Carol H. Tice Papers

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Carol H. Tice Papers

The materials in this online repository form part of a larger Carol H. Tice manuscript collection held by the Bentley Historical Library. For a more complete index to the materials, please consult the collection's online finding aid.

For questions or more information, please contact the Bentley Historical Library's Division of Reference and Access Services

Art teacher in Ann Arbor, Mich. Public schools and the founder of the Teaching-Learning Communities program and Lifespan Resources, Inc., an educational non-profit organization. This online collection includes moving images related to Tice's work with intergenerational learning and education.

Carol H. Tice was born in 1931 and received a B.S. from Manchester College in 1954 and an M.Ed. from Cornell University in 1955. She taught several grades at a few different schools in Princeton, New Jersey before moving coming to Ann Arbor, Michigan to teach elementary art.

While teaching, Tice started the Teaching-Learning Communities (T-LC) program in Ann Arbor Public schools in 1971. This intergenerational initiative brought volunteer “grandpersons,” senior citizens who volunteered as mentors, into the classroom where they worked with students on creative skills, such as handicrafts or cooking. In this way, T-LC gave students an opportunity to learn from their elders and the elders an opportunity to stay active in the community. The goal was to unite two generations that might not otherwise interact, fostering greater mutual understanding and respect among different generations.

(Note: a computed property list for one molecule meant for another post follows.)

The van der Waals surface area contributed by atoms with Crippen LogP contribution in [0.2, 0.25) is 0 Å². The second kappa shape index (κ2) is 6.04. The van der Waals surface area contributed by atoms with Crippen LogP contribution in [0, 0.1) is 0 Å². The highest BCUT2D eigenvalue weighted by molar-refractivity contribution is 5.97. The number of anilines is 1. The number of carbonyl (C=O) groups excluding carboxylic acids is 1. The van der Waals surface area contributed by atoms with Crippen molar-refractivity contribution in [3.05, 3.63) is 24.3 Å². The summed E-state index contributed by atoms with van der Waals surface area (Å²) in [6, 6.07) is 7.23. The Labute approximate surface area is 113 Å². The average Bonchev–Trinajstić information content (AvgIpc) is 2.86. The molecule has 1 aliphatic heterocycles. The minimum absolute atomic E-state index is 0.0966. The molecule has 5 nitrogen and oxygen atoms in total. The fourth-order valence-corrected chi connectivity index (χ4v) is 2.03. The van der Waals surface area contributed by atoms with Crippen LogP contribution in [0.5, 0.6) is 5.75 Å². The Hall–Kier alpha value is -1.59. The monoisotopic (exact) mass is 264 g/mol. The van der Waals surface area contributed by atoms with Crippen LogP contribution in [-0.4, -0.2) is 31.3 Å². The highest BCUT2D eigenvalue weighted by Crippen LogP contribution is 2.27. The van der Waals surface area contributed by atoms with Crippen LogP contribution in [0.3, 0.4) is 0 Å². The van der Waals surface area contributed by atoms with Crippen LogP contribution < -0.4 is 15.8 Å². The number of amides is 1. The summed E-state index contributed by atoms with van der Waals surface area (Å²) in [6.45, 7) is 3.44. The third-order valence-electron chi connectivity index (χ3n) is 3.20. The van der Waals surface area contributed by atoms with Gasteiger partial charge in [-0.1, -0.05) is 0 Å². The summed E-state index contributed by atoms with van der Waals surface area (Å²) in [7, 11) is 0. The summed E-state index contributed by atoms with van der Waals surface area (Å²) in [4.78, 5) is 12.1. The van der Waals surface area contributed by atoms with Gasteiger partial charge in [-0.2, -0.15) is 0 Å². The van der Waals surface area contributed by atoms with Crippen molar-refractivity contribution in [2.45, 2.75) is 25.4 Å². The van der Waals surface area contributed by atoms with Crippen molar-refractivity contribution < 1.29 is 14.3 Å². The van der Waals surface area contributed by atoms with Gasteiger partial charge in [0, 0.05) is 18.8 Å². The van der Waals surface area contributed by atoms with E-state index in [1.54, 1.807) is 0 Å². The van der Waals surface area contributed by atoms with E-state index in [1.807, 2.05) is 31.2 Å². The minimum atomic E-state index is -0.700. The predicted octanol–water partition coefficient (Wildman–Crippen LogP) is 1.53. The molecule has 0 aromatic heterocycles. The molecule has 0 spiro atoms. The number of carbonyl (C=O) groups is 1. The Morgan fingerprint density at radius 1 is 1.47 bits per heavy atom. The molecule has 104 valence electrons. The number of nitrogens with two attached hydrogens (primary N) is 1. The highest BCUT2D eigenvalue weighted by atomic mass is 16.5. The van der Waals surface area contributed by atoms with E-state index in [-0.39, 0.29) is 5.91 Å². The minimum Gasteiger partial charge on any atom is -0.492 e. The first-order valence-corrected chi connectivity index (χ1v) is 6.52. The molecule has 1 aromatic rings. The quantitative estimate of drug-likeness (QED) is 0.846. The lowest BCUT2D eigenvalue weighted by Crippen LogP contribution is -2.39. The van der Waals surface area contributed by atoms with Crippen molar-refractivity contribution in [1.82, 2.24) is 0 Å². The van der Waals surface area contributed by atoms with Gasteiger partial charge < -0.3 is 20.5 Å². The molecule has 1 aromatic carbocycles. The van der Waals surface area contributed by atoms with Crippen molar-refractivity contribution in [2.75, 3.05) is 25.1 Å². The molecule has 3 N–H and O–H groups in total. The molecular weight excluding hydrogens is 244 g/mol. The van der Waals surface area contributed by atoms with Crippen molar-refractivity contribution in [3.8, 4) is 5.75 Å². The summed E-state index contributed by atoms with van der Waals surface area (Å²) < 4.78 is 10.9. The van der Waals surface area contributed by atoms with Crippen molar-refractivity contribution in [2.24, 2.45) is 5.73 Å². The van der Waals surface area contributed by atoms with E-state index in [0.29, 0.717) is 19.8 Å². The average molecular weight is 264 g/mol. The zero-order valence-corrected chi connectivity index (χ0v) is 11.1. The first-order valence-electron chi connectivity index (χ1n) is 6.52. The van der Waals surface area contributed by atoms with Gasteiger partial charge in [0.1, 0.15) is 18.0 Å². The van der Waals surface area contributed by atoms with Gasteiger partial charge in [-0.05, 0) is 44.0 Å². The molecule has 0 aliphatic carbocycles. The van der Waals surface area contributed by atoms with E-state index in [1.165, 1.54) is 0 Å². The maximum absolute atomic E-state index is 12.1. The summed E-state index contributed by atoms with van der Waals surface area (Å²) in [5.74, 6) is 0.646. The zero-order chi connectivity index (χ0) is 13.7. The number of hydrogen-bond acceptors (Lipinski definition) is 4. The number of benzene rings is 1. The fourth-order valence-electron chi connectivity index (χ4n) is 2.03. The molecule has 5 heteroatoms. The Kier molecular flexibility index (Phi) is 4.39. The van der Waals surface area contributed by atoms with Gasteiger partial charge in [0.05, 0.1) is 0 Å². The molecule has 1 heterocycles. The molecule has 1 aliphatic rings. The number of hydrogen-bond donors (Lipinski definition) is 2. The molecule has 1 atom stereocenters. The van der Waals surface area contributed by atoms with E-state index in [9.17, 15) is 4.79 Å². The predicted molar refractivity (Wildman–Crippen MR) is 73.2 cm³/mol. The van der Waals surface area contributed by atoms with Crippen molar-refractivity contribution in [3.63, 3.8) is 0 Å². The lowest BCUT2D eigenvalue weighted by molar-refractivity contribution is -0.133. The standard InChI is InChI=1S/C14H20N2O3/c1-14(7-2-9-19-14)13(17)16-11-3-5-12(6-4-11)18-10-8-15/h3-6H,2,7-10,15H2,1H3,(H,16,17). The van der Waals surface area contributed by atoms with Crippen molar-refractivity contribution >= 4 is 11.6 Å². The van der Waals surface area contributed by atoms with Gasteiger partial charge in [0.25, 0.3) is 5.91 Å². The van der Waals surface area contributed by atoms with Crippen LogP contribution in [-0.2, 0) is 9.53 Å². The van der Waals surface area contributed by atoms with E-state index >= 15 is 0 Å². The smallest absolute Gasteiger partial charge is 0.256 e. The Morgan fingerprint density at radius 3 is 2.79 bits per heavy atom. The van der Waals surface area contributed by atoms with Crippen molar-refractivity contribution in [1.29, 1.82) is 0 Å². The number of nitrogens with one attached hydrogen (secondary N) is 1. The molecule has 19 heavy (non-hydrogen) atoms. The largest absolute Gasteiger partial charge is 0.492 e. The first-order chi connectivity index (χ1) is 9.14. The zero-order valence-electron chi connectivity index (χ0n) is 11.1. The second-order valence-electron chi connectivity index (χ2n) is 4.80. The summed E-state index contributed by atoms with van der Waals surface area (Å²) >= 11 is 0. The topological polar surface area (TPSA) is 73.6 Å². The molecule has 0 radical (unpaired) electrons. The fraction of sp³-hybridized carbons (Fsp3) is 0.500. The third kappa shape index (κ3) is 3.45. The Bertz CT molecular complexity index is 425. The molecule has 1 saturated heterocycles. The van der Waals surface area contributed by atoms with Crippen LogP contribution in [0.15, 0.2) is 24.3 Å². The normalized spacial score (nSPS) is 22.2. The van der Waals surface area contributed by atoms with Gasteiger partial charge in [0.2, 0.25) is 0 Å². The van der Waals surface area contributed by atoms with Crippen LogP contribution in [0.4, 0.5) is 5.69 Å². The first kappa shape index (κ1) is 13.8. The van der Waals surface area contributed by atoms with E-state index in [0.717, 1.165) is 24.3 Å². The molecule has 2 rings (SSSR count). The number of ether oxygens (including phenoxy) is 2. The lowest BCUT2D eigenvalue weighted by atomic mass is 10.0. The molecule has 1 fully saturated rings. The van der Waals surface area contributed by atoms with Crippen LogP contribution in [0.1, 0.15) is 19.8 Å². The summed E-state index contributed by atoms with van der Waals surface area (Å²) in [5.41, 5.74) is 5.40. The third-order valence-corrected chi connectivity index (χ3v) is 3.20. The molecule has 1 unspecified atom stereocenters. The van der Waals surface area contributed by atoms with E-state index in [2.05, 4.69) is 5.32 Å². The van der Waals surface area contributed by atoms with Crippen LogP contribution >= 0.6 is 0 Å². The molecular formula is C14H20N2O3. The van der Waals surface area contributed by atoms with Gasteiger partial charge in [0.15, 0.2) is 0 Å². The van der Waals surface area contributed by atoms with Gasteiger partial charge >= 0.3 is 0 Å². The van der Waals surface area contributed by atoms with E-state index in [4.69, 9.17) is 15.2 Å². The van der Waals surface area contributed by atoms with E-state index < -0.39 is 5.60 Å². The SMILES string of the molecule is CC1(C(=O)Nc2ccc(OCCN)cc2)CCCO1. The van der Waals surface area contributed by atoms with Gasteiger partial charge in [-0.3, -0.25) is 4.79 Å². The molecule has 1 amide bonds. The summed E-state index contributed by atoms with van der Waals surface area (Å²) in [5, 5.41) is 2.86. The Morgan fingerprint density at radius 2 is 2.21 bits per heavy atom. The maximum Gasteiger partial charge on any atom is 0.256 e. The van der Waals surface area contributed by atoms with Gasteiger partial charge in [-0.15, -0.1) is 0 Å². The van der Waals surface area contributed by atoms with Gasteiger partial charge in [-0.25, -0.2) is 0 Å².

Tice served as director of T-LC until 2000, during which time she continued to teach and pursue other professional activities. In 1979, she founded a non-profit organization called New Age, Inc. (which changed its name to Lifespan Resources, Inc. in the early 1980s) to support T-LC and other similar intergenerational initiatives in schools. Lifespan provided resources for the adoption of intergenerational programs modeled on T-LC in other locations, including Chicago, Detroit, and Atlanta. Tice supported this work by publishing and speaking at conferences around the country. She also participated in various larger projects such as the International year of the Child and as a consultant for the U.S. Senate Special Committee on Aging.

After retiring from Ann Arbor Public Schools in 2000, Tice continued to operate Lifespan Resources, Inc. in a smaller capacity and also volunteered with other projects in the community.

Please note:

Copyright has been transferred to the Regents of the University of Michigan, except for moving images where copyright is retained by original creator.

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